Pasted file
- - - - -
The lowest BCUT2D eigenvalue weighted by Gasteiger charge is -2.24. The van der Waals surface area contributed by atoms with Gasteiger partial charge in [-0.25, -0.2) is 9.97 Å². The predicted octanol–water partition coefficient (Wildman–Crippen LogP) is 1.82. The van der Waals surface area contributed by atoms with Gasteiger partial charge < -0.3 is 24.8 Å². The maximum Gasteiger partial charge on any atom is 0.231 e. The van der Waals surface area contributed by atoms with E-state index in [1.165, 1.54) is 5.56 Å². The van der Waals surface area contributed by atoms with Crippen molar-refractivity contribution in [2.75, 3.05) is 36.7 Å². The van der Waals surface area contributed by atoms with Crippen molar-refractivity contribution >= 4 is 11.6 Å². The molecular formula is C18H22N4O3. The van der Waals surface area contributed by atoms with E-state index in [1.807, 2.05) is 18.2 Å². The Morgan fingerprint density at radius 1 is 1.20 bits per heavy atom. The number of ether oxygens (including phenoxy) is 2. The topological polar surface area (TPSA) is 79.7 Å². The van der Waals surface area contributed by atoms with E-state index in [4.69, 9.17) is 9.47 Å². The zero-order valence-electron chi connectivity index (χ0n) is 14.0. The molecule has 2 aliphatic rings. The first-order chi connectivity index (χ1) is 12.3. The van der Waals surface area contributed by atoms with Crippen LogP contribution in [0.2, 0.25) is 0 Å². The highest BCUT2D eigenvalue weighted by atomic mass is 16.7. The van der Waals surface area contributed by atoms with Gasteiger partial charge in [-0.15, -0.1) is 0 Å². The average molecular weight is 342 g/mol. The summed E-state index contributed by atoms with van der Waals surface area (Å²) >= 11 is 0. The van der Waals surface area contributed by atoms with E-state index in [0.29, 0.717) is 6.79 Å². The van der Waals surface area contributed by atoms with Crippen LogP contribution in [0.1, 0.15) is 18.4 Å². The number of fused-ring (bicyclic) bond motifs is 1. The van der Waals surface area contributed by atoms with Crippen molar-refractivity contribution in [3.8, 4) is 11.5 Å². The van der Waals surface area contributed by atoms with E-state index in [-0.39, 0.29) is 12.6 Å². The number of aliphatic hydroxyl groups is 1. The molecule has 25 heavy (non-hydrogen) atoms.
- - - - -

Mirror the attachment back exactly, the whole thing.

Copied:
The lowest BCUT2D eigenvalue weighted by Gasteiger charge is -2.24. The van der Waals surface area contributed by atoms with Gasteiger partial charge in [-0.25, -0.2) is 9.97 Å². The predicted octanol–water partition coefficient (Wildman–Crippen LogP) is 1.82. The van der Waals surface area contributed by atoms with Gasteiger partial charge < -0.3 is 24.8 Å². The maximum Gasteiger partial charge on any atom is 0.231 e. The van der Waals surface area contributed by atoms with E-state index in [1.165, 1.54) is 5.56 Å². The van der Waals surface area contributed by atoms with Crippen molar-refractivity contribution in [2.75, 3.05) is 36.7 Å². The van der Waals surface area contributed by atoms with Crippen molar-refractivity contribution >= 4 is 11.6 Å². The molecular formula is C18H22N4O3. The van der Waals surface area contributed by atoms with E-state index in [1.807, 2.05) is 18.2 Å². The Morgan fingerprint density at radius 1 is 1.20 bits per heavy atom. The number of ether oxygens (including phenoxy) is 2. The topological polar surface area (TPSA) is 79.7 Å². The van der Waals surface area contributed by atoms with E-state index in [4.69, 9.17) is 9.47 Å². The zero-order valence-electron chi connectivity index (χ0n) is 14.0. The molecule has 2 aliphatic rings. The first-order chi connectivity index (χ1) is 12.3. The van der Waals surface area contributed by atoms with Crippen LogP contribution in [0.2, 0.25) is 0 Å². The highest BCUT2D eigenvalue weighted by atomic mass is 16.7. The van der Waals surface area contributed by atoms with Gasteiger partial charge in [-0.15, -0.1) is 0 Å². The average molecular weight is 342 g/mol. The summed E-state index contributed by atoms with van der Waals surface area (Å²) >= 11 is 0. The van der Waals surface area contributed by atoms with E-state index in [0.29, 0.717) is 6.79 Å². The van der Waals surface area contributed by atoms with Crippen LogP contribution in [0.1, 0.15) is 18.4 Å². The number of fused-ring (bicyclic) bond motifs is 1. The van der Waals surface area contributed by atoms with Crippen molar-refractivity contribution in [3.8, 4) is 11.5 Å². The van der Waals surface area contributed by atoms with E-state index in [-0.39, 0.29) is 12.6 Å². The number of aliphatic hydroxyl groups is 1. The molecule has 25 heavy (non-hydrogen) atoms.